“[Affirmative consent is]” “Informed, freely and affirmatively communicated willingness to participate in sexual activity that is expressed by clear and unambiguous words or actions.” (The Aurora Center)
“The idea of enthusiastic consent is quite simple. In a nutshell, it advocates for enthusiastic agreement to sexual activity, rather than passive agreement.” (Persephone Magazine)
Consent is… (via Planned Parenthood)
- Freely given. Consenting is a choice you make without pressure, manipulation, or under the influence of drugs or alcohol.
- Reversible. Anyone can change their mind about what they feel like doing, anytime. Even if you’ve done it before, and even if you’re both naked in bed.
- Informed. You can only consent to something if you have the full story. For example, if someone says they’ll use a condom and then they don’t, there isn’t full consent.
- Enthusiastic. When it comes to sex, you should only do stuff you WANT to do, not things that you feel you’re expected to do.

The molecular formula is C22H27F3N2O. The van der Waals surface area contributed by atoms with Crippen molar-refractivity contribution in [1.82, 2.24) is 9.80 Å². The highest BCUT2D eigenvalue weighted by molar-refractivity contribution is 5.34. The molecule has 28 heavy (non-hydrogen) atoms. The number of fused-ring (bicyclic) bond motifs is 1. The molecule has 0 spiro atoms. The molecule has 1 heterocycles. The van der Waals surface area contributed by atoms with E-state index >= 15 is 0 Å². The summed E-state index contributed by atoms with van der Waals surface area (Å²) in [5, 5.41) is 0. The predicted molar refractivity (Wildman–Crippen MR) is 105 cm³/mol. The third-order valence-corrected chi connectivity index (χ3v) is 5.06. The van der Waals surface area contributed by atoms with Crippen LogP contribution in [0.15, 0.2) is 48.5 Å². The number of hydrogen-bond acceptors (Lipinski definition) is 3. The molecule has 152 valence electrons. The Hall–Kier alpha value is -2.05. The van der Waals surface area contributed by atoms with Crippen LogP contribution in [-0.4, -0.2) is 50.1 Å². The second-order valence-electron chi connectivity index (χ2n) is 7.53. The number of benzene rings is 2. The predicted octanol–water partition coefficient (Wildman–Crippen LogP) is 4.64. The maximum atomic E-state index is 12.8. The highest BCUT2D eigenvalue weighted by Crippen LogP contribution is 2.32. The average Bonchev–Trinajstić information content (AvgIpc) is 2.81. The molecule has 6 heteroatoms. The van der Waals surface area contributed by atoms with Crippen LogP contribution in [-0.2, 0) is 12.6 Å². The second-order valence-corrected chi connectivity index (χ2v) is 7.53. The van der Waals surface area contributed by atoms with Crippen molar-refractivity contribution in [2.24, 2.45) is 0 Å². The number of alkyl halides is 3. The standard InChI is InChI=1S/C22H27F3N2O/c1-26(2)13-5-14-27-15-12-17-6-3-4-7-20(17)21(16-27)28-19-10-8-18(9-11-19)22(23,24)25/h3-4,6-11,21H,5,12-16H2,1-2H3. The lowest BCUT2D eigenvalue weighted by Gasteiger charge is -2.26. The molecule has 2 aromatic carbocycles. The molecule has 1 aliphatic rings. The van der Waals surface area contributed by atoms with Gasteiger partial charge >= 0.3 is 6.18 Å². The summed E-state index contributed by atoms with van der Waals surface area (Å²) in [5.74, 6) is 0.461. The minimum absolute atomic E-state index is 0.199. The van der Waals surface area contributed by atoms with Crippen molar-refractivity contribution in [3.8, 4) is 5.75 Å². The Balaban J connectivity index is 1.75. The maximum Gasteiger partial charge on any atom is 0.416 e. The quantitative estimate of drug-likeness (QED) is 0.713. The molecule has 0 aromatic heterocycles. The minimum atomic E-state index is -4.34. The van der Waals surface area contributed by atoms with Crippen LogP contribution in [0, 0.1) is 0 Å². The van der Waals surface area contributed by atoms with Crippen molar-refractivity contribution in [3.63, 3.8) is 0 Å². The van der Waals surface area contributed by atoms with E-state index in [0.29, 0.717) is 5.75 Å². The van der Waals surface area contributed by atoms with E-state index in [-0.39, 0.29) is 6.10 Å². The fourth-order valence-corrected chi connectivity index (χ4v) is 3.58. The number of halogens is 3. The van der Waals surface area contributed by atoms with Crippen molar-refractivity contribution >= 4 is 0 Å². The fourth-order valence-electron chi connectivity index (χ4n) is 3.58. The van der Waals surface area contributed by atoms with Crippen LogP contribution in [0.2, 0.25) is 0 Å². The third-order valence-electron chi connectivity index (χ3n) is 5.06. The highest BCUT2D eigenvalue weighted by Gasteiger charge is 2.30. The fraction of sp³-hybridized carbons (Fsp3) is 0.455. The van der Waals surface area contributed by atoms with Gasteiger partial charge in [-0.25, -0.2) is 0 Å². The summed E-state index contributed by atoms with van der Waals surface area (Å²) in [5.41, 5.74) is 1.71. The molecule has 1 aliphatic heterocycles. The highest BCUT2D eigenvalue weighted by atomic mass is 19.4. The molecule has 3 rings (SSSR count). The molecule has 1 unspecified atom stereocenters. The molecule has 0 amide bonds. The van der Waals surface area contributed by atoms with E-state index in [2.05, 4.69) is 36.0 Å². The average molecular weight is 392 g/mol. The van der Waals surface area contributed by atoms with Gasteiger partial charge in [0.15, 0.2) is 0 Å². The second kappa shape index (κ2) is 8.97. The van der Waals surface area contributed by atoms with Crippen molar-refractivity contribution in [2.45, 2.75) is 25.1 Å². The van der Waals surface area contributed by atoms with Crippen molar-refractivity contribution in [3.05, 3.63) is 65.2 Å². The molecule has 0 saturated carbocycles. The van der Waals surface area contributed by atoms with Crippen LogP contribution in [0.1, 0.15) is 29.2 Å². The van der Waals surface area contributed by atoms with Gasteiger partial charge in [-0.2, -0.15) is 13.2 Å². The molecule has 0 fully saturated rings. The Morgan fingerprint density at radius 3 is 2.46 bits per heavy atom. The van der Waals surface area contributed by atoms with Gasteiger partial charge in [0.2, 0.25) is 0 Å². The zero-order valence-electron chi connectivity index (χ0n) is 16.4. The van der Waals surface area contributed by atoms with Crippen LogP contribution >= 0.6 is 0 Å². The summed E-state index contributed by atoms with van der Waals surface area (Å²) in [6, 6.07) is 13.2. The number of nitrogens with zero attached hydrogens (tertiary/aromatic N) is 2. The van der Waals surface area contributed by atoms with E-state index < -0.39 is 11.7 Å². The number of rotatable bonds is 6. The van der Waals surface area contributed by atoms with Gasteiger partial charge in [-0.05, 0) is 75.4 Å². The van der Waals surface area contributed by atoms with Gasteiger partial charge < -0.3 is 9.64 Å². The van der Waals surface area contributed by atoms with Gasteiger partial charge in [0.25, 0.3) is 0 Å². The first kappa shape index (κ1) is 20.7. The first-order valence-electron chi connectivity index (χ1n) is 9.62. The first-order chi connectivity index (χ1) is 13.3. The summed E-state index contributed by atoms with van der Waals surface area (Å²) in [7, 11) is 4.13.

- Specific. Saying yes to one thing (like going to the bedroom to make out) doesn’t mean you’ve said yes to others (like having sex).
“Up until recently, the prevailing theory of consent was ‘no means no,’ which often translated to ‘I can do whatever I want unless I hear a firm, clear, verbal no.’ Even if the person was drunk or high. Even if the person seemed unsure or had stiff body language. Happily, things started to change around 2008, with the publication of an anthology called Yes Means Yes!: Visions of Female Sexual Power and a World Without Rape, edited by Jessica Valenti and Jaclyn Friedman. The book stressed the theory that consent wasn’t just a legal term used during rape trials, but the bare-minimum requirement for pleasurable sex. It helped popularize the terms ‘affirmative consent’ and ‘enthusiastic consent’ — the idea that both partners need to actively, emphatically agree to every step of a sexual encounter.” (Teen Vogue)